There is value for both the creator and the consumer of the network. It's a relationship based on the protocol rules without any entity in between.
Today we mainly see the use of decentralized blockchain technology for building web3.
Now two important notes:
- A blockchain does not have to be decentralized. I mostly see people take decentralization when they refer to blockchain technology. However, blockchain does not imply decentralization.
- Web3 does not have to use blockchain technology. In the context of Ethereum, that is the technology used. However, keep in mind that web3 and blockchain are not the same things.
In short, blockchain is a shared ledger where each transaction is recorded and shared between the participants. Instead of having a central location for information, the information is shared among multiple computers on the network.
There are different layers to the web3 technology stack—which we will not cover in this post. Instead, here's a great post by Nader that I'd highly recommend if you'd like to dive deeper into the tech stack.
Essentially, in web3, there isn't any person or marketplace in the middle, but instead, there are protocols governed by network contributors which have economic incentives to participate.
Here are what I'm most excited for:
- Individual ownership and control: people can own and control what they create on web3. For example, you can have your self-sovereign identity without relying on any identity provider or you could create a blog post on a user-owned blogging platform where the content is yours.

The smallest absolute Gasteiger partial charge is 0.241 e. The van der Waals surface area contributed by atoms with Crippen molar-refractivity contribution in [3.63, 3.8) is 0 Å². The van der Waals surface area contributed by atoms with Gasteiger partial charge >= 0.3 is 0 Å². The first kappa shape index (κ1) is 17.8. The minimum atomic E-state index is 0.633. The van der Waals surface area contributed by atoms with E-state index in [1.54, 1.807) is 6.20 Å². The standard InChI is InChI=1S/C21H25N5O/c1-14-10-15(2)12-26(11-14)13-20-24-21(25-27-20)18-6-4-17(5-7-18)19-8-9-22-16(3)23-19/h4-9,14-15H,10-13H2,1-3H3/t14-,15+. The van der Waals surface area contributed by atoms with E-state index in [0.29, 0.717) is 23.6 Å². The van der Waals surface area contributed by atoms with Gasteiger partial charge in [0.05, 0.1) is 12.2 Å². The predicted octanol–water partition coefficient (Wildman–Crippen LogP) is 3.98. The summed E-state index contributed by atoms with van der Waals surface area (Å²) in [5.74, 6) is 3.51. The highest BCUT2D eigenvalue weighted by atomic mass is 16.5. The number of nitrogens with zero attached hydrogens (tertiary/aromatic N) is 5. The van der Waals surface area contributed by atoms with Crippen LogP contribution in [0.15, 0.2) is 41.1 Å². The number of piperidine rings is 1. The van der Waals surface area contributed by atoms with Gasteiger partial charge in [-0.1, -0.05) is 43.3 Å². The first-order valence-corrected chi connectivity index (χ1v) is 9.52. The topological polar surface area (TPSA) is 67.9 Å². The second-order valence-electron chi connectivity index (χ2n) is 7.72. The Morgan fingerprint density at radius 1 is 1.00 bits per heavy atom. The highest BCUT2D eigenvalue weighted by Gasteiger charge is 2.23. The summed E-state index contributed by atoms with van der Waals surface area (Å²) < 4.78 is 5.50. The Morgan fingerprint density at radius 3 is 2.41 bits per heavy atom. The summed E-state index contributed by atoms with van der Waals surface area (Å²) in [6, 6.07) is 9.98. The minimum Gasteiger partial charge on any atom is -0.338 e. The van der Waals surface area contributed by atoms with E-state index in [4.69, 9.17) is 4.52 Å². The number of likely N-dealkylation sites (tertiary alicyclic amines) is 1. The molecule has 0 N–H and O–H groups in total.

- Trustless: the web2 world is based on trust. We trust the centralized cooperations to provide services and give them control over our data. It's a single point of control and thus trust, which creates a massive power imbalance. Instead, in web3, there are protocols that the users can directly interact with; there isn't any marketplace in between. Users do not need to trust anyone in the middle to utilize the services.
- Open and Global Ecosystem: The services and protocol are global and available to everyone regardless of location, age, sex etc. Every single contributor has a specific economic incentive to participate.
- Boost of Innovation: advertising is the dominant revenue model for the web that we know of today. Much time and energy is spent on advertising and learning the consumer better to show them the correct clothing item or even certain news. Alongside this, the boundaries of the web2 world are in some ways defined and limited. In web3, there is much room to explore and experiment, it raises many interesting questions, and people can try new things. I'm amazed when I hear about what some projects are trying to do.